The upshot: what it does provide is an additional layer of enhanced surveillance of people by governments.

As to social networking sites and the Mideast unrest, Assange said social networking sites have played a much smaller role than the media and politicians have claimed. This is because, he explains with regard to Egypt, part of the standard operating procedure of revolutionaries is “Do not use Facebook and Twitter.”

* * *

Open admission on food inflation

For the first time, China now publicly admits to galloping food inflation and ‘urges’ (?) Hong Kong to deal with underlying causes and problems.

Strange why Hong Kong has to be told this in the same breadth. Is China blaming us for its lackadaisical governance? More ominously, is it a hint that it’s going to downsize food exports to Hong Kong? (14 March)

* * *

China usurps UK and USA

Last year, China overtook the UK as the world’s second-biggest market for art and antiques. It also overtook the USA as the world’s biggest goods producer by output also in 2010. [via Financial Times, Reuters, China Economic Review]

The first is more money than sense. The second is more sense for money.

* * *

Microsoft finally shuts down Windows Live Spaces

If you’ve not been sleepwalking for most of your life, it was ‘sayonara’ to your erstwhile Windows Live Spaces blogsite. Microshaft finally decided the blogosphere business wasn’t for them, but gracious enough to email users for months on end about the impending doom.


Only I can see this

Sweet full circle

Table sugar is back in vogue as the preferred sweetener in food processing, but not for any genuine scientific or medical reason. In fact, it’s no better and no worse than other sugars.

Catering to the sensibilities of the marketplace, Starbucks, Snapple, Kraft and American food giant ConAgra have all recently ditched HFCS (high fructose corn syrup) in favour of table sugar. To save HFCS’s faltering reputation, American food makers are petitioning the FDA to rebrand HFCS as “corn sugar.”

FACT: Table sugar had been the standard sweetener up until the 1970s when public opinion turned against it in favour of HFCS. Table sugar was associated (rightly) with tooth decay and diabetes, whereas fructose (predominant in fruit) seemed a more ‘natural’ choice.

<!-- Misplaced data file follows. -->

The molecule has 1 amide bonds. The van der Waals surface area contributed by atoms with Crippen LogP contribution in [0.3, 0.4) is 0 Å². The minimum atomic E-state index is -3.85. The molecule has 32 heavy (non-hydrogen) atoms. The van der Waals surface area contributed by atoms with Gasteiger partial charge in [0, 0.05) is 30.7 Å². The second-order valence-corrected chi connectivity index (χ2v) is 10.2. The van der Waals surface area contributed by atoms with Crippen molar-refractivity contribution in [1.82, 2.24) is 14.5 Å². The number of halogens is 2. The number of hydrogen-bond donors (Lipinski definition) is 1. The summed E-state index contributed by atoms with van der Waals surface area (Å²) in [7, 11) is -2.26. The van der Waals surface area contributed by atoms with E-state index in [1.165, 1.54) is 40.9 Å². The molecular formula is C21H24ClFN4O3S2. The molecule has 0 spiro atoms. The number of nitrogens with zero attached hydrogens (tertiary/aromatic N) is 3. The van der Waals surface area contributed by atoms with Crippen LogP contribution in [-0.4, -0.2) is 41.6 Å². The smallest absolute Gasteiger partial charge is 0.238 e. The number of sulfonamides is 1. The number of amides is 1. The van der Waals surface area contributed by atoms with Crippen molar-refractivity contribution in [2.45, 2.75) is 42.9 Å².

FACT: Fructose and HFCS were sometimes cleverly disguised was ‘evaporated cane juice’ by food makers to help consumers along in making their choice. Since the 1980s, HFCS has been the standard sweetener in food manufacture.

FACT: Nutritionally speaking, table sugar and HFCS are practically identical. Table sugar (sucrose) and HFCS are both molecularly one part fructose and one part glucose, but only in different ratios in composition in the final sugar.

FACT: The main difference between table sugar and HFCS is in molecular bonding. In table sugar, fructose and glucose units are joined, but detached in HFCS. To the human digestive system, there’s no difference: the small intestine quickly breaks down the fructose-glucose bond in table sugar. Once broken, fructose and glucose are metabolised the same way whatever the source sugar.

So consumers are being taken for a sweet ride by food producers and vendors for choosing between two things that are in fact the same because there will always involve a price difference.

* * *

They chose not to see it

Where the spent rods are stored, unprotected

Did you see that? The spent nuclear fuel rods were placed in a pool next to the OUTER WALL of the reactor building. They designed the thing to protect the reactor, but they must have forgotten about protecting the spent rods. Wow, that’s some secure house. WTF.

* * *

It’s free, but you chose to pay for it

Stupid. Why would you build a string of expensive nuclear power stations all along the coast of an earthquake-prone country, constantly under threat from volcano eruptions, earthquakes and tsunamis? Why, when you can plug into your practically limitless geothermal energy for free? (10.43pm, 14 March)


Paradiso e Inferno

Things happening in or around my life, even away from it

  • Twenty Israeli soldiers raided and wrecked my friend Ihsan’s home.
  • My bifocals are failing me — another expense.
  • Nothing seems to be working out for the whole week — which explains why my blogging effort has been lackadaisical.
  • I’ve seen faster snails than my browser (Chrome) after the two latest updates.
  • Lots of lost souls kept asking me about iodine and radiation.


© The Naked Listener’s Weblog, 2011.